But on that job I also got to visit Norwich, England. Our department partnered with the University of East Anglia, which was also the home of the undeservedly-notorious Climatic Research Unit, which was literally right next door to us and with which our research team shared both faculty and data. Mouse-ear cress is a model organism for genetics research, annual, self-pollinating, quick to reach maturity, with only five chromosomes; it can grow in any number of different climates across the European, Asian and American continents. The research project I was assigned to, was attempting to measure the impact of environmental and climatic factors on genetic expression and mutation across multiple generations of the species. Naturally there was considerable coöperation to be done, and so with us the Climate Unit scientists were mostly friendly and open. Still, there was certainly something of a siege mentality toward the outside – rather an understandable one, in retrospect, given the hacking that would happen a little over two years after I left. But even when I was there, there was something of an attitude toward CRU faculty and working-class staff that could be felt. Sometimes we and our English counterparts would go down to a pub in Norwich for dinner and beer, and one night a rather buzzed-looking fellow, clearly one not affiliated with the University of East Anglia, came up to us and asked, on hearing what it was we did and where we worked, ‘you don’t really believe all that global-warming shite, do you?’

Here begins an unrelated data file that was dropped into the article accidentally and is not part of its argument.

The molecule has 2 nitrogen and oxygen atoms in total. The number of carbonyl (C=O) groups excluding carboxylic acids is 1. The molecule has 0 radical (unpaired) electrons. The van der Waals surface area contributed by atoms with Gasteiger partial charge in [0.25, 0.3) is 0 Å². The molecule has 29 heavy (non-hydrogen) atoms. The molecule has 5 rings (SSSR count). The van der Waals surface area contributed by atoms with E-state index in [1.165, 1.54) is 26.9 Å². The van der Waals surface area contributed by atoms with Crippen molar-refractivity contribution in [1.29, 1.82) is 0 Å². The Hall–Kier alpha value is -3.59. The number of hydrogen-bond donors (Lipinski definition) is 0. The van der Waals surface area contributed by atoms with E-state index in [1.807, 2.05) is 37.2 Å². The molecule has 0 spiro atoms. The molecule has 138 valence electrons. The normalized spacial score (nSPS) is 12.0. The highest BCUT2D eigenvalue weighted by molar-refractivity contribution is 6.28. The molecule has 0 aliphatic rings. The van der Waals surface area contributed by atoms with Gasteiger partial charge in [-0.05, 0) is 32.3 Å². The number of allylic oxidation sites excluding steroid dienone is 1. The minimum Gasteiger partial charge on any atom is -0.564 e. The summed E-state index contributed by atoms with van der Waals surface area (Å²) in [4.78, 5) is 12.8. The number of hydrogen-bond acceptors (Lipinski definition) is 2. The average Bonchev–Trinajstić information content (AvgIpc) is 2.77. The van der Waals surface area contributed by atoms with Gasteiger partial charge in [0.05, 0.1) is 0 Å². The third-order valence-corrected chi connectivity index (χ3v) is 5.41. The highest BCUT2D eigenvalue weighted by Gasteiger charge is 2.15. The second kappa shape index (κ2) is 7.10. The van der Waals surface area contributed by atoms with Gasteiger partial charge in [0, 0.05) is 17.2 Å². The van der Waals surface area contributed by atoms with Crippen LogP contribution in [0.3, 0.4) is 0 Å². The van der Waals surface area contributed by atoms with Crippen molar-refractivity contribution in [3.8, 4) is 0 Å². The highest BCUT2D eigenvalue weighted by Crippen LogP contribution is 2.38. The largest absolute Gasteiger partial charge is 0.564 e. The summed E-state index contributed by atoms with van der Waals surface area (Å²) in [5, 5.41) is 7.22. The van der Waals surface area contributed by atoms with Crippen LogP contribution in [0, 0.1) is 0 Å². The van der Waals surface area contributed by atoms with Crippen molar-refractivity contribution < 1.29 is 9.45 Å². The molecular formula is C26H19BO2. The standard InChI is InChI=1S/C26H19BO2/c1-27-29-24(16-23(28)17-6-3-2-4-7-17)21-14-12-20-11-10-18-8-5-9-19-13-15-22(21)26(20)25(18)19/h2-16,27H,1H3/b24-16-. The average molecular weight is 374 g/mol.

This incident came back to mind a few weeks back when a fellow member of my church, a wonderful fellow named T— (who’s been very good about sending me tips on job opportunities and advocating for me among his acquaintances in higher education and the private sector) and I got into a discussion on the topic of climate change. T— is, for lack of a better word, a sceptic of climate change. But the one thing he is not, is unintelligent. He’s far better-read than I am. He’s a professor of philosophy and ethics. He has a strong sense of œconomic equity and justice. But he’s also convinced, not only that the principles and methods of climate science are dubious at best, but further that there is an ulterior motive behind climate research, that it’s driven by an élite globalist agenda of deindustrialising and financialising the American œconomy, and robbing American workers of their self-sufficiency, to favour the industrial sectors of China and India. There was definitely an undertone in that discussion of: ‘you don’t really believe all that global-warming shite, right?’